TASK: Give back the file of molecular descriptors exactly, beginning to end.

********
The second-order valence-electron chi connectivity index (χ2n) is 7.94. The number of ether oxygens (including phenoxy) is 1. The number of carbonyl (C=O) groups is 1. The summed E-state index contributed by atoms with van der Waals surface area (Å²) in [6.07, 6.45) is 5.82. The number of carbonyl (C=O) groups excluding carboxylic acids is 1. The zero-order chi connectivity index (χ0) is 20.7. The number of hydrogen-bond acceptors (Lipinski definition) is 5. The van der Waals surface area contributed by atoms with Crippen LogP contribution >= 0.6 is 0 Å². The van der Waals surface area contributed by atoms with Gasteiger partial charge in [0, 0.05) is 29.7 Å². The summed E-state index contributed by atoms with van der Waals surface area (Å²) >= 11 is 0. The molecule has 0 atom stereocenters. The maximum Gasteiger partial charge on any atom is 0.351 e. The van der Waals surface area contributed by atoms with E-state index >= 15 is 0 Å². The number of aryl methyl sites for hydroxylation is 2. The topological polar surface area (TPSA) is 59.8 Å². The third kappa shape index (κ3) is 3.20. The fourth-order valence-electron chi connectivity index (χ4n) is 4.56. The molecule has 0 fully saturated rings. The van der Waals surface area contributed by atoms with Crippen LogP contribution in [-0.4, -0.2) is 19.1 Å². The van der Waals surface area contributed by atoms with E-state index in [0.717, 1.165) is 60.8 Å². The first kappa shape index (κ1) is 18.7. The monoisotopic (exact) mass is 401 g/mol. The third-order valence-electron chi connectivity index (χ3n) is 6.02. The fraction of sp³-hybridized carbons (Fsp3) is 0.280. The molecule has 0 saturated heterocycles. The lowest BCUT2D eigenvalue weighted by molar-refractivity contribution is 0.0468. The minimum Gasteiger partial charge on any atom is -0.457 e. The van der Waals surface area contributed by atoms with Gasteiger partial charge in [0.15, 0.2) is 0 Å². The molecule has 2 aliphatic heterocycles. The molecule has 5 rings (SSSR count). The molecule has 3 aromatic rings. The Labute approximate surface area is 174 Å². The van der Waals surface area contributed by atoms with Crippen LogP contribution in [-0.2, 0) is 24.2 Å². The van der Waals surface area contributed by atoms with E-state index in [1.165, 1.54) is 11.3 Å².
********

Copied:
The second-order valence-electron chi connectivity index (χ2n) is 7.94. The number of ether oxygens (including phenoxy) is 1. The number of carbonyl (C=O) groups is 1. The summed E-state index contributed by atoms with van der Waals surface area (Å²) in [6.07, 6.45) is 5.82. The number of carbonyl (C=O) groups excluding carboxylic acids is 1. The zero-order chi connectivity index (χ0) is 20.7. The number of hydrogen-bond acceptors (Lipinski definition) is 5. The van der Waals surface area contributed by atoms with Crippen LogP contribution >= 0.6 is 0 Å². The van der Waals surface area contributed by atoms with Gasteiger partial charge in [0, 0.05) is 29.7 Å². The summed E-state index contributed by atoms with van der Waals surface area (Å²) >= 11 is 0. The molecule has 0 atom stereocenters. The maximum Gasteiger partial charge on any atom is 0.351 e. The van der Waals surface area contributed by atoms with E-state index >= 15 is 0 Å². The number of aryl methyl sites for hydroxylation is 2. The topological polar surface area (TPSA) is 59.8 Å². The third kappa shape index (κ3) is 3.20. The fourth-order valence-electron chi connectivity index (χ4n) is 4.56. The molecule has 0 fully saturated rings. The van der Waals surface area contributed by atoms with Crippen LogP contribution in [-0.4, -0.2) is 19.1 Å². The van der Waals surface area contributed by atoms with E-state index in [0.717, 1.165) is 60.8 Å². The first kappa shape index (κ1) is 18.7. The monoisotopic (exact) mass is 401 g/mol. The third-order valence-electron chi connectivity index (χ3n) is 6.02. The fraction of sp³-hybridized carbons (Fsp3) is 0.280. The molecule has 0 saturated heterocycles. The lowest BCUT2D eigenvalue weighted by molar-refractivity contribution is 0.0468. The minimum Gasteiger partial charge on any atom is -0.457 e. The van der Waals surface area contributed by atoms with Gasteiger partial charge in [0.15, 0.2) is 0 Å². The molecule has 2 aliphatic heterocycles. The molecule has 5 rings (SSSR count). The molecule has 3 aromatic rings. The Labute approximate surface area is 174 Å². The van der Waals surface area contributed by atoms with Crippen LogP contribution in [-0.2, 0) is 24.2 Å². The van der Waals surface area contributed by atoms with E-state index in [1.165, 1.54) is 11.3 Å².